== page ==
Some say that the League Cup has lost its magic in recent years, but when you’re walking down Wembley Way on final day, fans certainly still get excited.

Here’s our look at some of the greatest finals from the competition of all time.

Aston Villa vs Everton – March 12–April 13, 1977

The ‘Never Ending Game’ was given its nickname because it is the only final in English cup history to have been played over three games.

In front of 100,000 fans, the first game ended in a goalless draw at Wembley. It was then announced that the replay would be held at Hillsborough. Villa looked set to have their hands on the trophy until Everton’s Bob Latchford scored with one of the final kicks of the game to take the match to a second replay.

The second replay was held at Old Trafford one month after the first game had taken place. This time we finally had a winner with Villa coming home as champions after defeating the Toffees 3-2 after extra-time.

This game triggered the invention of the penalty shootout in English competitions and it is clear to see why.

Luton Town 3-2 Arsenal – April 24, 1988

This game will forever be remembered as one of the best, if not the greatest, underdog stories in League Cup history.

Luton Town, who were playing in their first ever League Cup final, came up against an Arsenal side who were on brilliant form. Luton shocked everyone as they went 1-0 up but two quick-fire goals in the space of three minutes put Arsenal back in the driving seat.

The Gunners were awarded a penalty with ten minutes to go but Andy Dibble, Luton’s back-up keeper, saved from Nigel Winterburn before then making a string of brilliant saves.

Luton went on the march and managed to get their equaliser with five minutes to go before Brian Stein rose the highest in stoppage time to score with virtually the last kick of the game to seal Luton’s dream victory.

Chelsea 3-2 Liverpool – February 27, 2005

Two big clubs possessing some of the best players in the whole of Europe came up against each other in the 2005 League Cup final, and it certainly did not disappoint…

The game was tipped to be a very cagey affair but that was proven to be a myth as after just 30 seconds Liverpool took the lead through a John Arne Riise stunner, leaving Chelsea stunned. The Blues struggled to get back into the game but in the 79th minute, a lofty cross was sent into the Liverpool box and Steven Gerrard headed into his own net to take the game to extra-time. Goals from Didier Drogba and Mateja Kezman saw Chelsea go 3-1 up before Antonio Nunez got a consolation goal back for Liverpool.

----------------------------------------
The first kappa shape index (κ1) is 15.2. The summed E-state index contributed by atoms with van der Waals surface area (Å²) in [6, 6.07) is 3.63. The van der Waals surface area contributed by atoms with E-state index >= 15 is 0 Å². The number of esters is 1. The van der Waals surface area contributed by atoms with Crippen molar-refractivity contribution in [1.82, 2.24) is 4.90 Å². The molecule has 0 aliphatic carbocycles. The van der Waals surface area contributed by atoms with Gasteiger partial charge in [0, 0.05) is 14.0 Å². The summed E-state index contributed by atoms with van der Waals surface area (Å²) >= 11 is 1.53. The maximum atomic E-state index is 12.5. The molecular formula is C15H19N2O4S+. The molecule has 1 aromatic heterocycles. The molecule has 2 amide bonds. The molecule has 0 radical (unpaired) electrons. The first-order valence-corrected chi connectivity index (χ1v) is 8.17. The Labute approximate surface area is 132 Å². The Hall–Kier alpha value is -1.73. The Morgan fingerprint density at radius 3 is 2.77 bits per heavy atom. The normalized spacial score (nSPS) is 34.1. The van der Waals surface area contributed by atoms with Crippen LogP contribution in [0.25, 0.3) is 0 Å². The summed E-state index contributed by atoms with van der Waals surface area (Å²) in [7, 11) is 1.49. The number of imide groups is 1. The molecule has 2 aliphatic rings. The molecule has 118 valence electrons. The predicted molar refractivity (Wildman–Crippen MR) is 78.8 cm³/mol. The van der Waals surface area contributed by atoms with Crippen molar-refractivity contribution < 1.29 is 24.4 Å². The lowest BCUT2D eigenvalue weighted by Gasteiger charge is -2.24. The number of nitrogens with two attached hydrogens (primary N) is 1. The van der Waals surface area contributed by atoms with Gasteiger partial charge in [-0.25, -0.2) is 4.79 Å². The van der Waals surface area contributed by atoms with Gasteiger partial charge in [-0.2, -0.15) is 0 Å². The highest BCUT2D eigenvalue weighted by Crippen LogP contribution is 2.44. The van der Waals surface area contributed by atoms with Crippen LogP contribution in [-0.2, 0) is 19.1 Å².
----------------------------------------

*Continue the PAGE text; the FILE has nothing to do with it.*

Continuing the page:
The final whistle blew, and Jose Mourinho had won his first trophy in England. The revolution had begun in Cardiff.

Chelsea 1 – 2 Spurs – February 24, 2008

Being the first League Cup final to be played at the new Wembley, this tie was always going to be a special one. It was also the first Carabao Cup final to be played in England since the old Wembley was demolished shortly after the turn of the century.

The two London clubs met in front of over 87,000 fans with the defending champions, Chelsea, who had defeated Everton in the semi-finals facing Spurs, who overcame their north London rivals Arsenal by an aggregate score of 6-2.

The Blues opened the scoring thanks to a Didier Drogba free-kick, a goal that made the Ivorian the first player to score in three separate League Cup finals. Spurs equalised through a Dimitar Berbatov penalty before Jonathan Woodgate converted a last-gasp header, securing victory for the lilywhites. It was an important win for Spurs as not only did they win silverware, they also secured qualification for the Europa League.

Arsenal 1-2 Birmingham – February 27, 2011

Birmingham City had not won a major piece of silverware since 1963 before this day in 2011. They took on an Arsenal side that were going through a rebuilding stage…

After a very tentative first 30 minutes, Birmingham took the lead thanks to their absolute giant of a striker, Nikola Zigic, who rose the highest to nod the ball into the back of the net. Their lead did not last for long, though, as Robin van Persie equalised less than ten minutes later and only five minutes before half-time.

With the game heading for extra-time, a calamitous mistake from Arsenal’s defence allowed Obafemi Martins to convert the ball into the back of the net. The south side of Wembley’s celebrations could be heard for miles as Birmingham won their first trophy in 48 years.

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